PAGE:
There were so many details I have never even thought would need to be made to make a short. For example in this film, they had to get the perfect food and the right dog. While there are many breeds of dog to choose, they actually brought in dogs to see what breed they thought fit the film the best. In the end, they chose the Boston Terrier but that was after doing real life tests in their studio. They wanted to depict Winston as realistic as they possibly could. Everything from Winston’s mouth to his stance, was sketched over and over again, until they achieved the correct final product.

They ran many light tests and light makeovers to achieve the vision that Osborne had when he first started making Feast. Once shot lighting was achieved, the technical animation began. That was where Osborne said he had the most fun. He loves animation and working with Disney, which certainly shows in the final product of Feast. While it was a long endeavor, the end result is what he, along with audiences, are most proud of. From start to finish, it took 51 weeks to make Feast.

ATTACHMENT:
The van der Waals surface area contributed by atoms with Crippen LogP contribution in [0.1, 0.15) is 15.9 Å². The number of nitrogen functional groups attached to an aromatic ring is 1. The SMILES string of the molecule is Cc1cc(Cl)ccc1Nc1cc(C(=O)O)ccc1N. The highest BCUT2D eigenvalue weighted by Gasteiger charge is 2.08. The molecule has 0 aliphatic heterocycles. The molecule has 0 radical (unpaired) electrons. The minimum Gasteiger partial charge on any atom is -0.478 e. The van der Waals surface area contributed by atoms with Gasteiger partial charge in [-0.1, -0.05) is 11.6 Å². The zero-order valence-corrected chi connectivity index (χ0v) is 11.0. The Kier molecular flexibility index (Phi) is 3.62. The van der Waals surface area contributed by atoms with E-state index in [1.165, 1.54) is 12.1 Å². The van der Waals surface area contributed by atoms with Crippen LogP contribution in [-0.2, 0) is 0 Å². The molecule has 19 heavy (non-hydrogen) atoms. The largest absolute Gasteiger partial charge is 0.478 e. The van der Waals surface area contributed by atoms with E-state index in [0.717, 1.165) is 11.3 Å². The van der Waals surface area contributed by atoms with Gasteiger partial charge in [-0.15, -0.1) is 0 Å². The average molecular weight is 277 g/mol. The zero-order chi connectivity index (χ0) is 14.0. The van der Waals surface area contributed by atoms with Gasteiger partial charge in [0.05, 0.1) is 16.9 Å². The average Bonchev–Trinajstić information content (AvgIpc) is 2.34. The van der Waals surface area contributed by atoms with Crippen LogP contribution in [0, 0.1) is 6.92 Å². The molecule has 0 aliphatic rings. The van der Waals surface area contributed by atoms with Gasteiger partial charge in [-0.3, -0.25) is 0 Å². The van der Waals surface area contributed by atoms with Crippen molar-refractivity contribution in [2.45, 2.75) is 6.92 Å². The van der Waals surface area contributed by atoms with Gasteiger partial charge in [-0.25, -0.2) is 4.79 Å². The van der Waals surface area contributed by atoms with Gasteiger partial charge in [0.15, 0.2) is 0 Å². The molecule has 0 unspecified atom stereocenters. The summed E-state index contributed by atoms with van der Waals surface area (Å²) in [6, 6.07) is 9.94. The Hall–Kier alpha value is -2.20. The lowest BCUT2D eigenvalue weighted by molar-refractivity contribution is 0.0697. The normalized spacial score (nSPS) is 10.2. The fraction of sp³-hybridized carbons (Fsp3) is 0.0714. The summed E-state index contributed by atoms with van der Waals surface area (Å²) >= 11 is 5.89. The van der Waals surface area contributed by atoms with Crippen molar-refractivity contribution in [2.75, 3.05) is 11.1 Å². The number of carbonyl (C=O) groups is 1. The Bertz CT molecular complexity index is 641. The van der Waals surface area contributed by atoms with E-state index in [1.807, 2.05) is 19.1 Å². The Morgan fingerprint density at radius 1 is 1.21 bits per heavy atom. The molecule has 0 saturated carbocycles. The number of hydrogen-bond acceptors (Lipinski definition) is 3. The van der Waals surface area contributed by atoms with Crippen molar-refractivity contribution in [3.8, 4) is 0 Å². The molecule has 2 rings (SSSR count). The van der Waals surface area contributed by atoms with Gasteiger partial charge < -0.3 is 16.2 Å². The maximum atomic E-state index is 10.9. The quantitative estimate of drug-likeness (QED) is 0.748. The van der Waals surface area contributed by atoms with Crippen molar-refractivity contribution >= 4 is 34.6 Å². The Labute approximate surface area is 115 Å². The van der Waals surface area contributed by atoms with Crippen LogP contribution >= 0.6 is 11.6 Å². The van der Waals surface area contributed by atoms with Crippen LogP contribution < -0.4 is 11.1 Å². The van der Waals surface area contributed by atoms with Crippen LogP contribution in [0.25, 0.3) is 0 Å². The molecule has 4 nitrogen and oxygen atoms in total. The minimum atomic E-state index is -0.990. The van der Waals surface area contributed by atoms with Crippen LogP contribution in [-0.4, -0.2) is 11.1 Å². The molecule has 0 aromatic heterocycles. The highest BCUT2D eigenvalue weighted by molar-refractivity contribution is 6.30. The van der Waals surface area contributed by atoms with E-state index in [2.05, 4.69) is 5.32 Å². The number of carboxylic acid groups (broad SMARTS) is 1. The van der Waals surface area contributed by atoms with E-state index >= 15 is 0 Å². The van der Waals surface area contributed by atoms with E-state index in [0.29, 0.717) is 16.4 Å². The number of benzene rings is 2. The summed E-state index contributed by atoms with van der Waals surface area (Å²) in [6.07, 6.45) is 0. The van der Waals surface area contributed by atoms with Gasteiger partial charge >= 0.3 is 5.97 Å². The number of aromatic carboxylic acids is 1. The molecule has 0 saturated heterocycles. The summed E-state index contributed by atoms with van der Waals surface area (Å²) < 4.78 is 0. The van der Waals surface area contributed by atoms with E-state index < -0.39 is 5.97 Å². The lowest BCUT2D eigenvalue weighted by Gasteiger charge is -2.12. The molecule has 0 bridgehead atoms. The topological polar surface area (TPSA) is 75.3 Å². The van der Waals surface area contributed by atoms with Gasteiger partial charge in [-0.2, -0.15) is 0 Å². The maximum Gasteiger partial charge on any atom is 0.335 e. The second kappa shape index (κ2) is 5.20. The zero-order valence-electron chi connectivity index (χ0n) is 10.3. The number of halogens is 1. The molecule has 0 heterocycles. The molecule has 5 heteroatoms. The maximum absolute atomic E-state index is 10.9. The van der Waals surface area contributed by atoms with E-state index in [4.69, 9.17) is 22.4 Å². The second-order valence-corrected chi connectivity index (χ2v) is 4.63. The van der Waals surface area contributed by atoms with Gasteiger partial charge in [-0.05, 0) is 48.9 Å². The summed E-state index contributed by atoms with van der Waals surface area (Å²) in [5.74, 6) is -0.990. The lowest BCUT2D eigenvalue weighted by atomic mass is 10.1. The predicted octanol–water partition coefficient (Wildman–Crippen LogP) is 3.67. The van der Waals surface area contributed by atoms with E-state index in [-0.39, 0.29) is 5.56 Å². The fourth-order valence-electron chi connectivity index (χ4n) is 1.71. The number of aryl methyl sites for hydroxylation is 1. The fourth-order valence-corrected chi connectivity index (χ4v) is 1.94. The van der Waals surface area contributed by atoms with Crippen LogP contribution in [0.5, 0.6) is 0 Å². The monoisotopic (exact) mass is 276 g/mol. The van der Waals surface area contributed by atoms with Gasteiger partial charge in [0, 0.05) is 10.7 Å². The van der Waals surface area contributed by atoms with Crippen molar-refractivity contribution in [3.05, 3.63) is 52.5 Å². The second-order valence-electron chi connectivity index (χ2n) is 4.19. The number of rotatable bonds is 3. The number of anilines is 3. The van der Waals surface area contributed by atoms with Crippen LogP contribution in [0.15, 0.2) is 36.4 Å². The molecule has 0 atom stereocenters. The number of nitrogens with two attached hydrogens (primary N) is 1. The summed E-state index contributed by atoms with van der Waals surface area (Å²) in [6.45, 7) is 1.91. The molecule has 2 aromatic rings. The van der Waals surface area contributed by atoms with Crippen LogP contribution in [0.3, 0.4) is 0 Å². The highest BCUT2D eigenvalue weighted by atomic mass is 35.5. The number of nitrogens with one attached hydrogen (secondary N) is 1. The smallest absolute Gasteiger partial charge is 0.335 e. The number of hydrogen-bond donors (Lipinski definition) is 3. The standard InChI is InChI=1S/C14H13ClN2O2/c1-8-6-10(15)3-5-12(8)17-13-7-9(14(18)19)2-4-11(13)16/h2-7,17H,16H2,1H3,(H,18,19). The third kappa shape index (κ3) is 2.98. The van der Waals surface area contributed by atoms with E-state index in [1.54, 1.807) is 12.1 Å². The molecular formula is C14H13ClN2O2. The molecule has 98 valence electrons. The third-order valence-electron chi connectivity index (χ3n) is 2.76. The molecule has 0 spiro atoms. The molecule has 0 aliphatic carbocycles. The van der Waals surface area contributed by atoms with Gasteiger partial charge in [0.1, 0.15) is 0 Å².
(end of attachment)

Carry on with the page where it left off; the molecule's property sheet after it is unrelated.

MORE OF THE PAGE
I was honestly amazed how much truly goes into making a 6 minute short! Each still of Feast was drawn out to make sure they got the results they wanted. It really gave me such a great appreciation of the work that Disney and the film makers do to create a Disney picture. While I loved anything and everything Disney before, now I realize the depth, ambition, and hard work that it makes to put a Disney film, long or short, before our very own eyes.

Photo Credit: Disney Pictures

Photo Credit: Disney Pictures